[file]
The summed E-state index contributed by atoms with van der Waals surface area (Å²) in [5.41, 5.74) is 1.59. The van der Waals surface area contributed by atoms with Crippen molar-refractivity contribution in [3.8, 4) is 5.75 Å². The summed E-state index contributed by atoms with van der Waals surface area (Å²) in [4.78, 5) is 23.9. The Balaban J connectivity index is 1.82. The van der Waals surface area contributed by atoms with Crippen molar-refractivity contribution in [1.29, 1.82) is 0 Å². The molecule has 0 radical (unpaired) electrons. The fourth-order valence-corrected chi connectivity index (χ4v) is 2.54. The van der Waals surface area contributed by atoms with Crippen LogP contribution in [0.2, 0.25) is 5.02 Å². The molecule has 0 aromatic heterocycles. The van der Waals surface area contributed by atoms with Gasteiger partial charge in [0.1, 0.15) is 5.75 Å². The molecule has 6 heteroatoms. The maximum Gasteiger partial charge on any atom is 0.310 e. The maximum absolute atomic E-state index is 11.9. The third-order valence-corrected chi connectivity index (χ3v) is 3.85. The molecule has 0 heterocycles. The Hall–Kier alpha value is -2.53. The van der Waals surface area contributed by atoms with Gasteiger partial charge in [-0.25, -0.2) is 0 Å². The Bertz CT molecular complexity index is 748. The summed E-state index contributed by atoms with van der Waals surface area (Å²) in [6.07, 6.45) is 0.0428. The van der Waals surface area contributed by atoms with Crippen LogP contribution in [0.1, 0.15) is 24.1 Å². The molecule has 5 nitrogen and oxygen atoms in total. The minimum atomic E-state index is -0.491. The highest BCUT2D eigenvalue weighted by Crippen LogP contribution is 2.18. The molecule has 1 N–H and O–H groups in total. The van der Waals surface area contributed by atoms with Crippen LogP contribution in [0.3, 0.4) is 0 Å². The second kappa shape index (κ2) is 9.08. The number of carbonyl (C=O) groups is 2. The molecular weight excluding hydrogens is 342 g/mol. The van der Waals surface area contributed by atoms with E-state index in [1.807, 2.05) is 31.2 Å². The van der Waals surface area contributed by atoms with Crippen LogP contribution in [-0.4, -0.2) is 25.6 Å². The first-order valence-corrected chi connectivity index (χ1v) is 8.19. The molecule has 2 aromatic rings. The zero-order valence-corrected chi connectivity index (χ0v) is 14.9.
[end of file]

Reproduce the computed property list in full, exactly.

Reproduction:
The summed E-state index contributed by atoms with van der Waals surface area (Å²) in [5.41, 5.74) is 1.59. The van der Waals surface area contributed by atoms with Crippen molar-refractivity contribution in [3.8, 4) is 5.75 Å². The summed E-state index contributed by atoms with van der Waals surface area (Å²) in [4.78, 5) is 23.9. The Balaban J connectivity index is 1.82. The van der Waals surface area contributed by atoms with Crippen molar-refractivity contribution in [1.29, 1.82) is 0 Å². The molecule has 0 radical (unpaired) electrons. The fourth-order valence-corrected chi connectivity index (χ4v) is 2.54. The van der Waals surface area contributed by atoms with Crippen LogP contribution in [0.2, 0.25) is 5.02 Å². The molecule has 0 aromatic heterocycles. The van der Waals surface area contributed by atoms with Gasteiger partial charge in [0.1, 0.15) is 5.75 Å². The molecule has 6 heteroatoms. The maximum Gasteiger partial charge on any atom is 0.310 e. The maximum absolute atomic E-state index is 11.9. The third-order valence-corrected chi connectivity index (χ3v) is 3.85. The molecule has 0 heterocycles. The Hall–Kier alpha value is -2.53. The van der Waals surface area contributed by atoms with Gasteiger partial charge in [-0.25, -0.2) is 0 Å². The Bertz CT molecular complexity index is 748. The summed E-state index contributed by atoms with van der Waals surface area (Å²) in [6.07, 6.45) is 0.0428. The van der Waals surface area contributed by atoms with Crippen LogP contribution in [0.1, 0.15) is 24.1 Å². The molecule has 5 nitrogen and oxygen atoms in total. The minimum atomic E-state index is -0.491. The highest BCUT2D eigenvalue weighted by Crippen LogP contribution is 2.18. The molecule has 1 N–H and O–H groups in total. The van der Waals surface area contributed by atoms with Crippen LogP contribution in [0.3, 0.4) is 0 Å². The second kappa shape index (κ2) is 9.08. The number of carbonyl (C=O) groups is 2. The molecular weight excluding hydrogens is 342 g/mol. The van der Waals surface area contributed by atoms with E-state index in [1.807, 2.05) is 31.2 Å². The van der Waals surface area contributed by atoms with Crippen LogP contribution in [-0.4, -0.2) is 25.6 Å². The first-order valence-corrected chi connectivity index (χ1v) is 8.19. The molecule has 2 aromatic rings. The zero-order valence-corrected chi connectivity index (χ0v) is 14.9.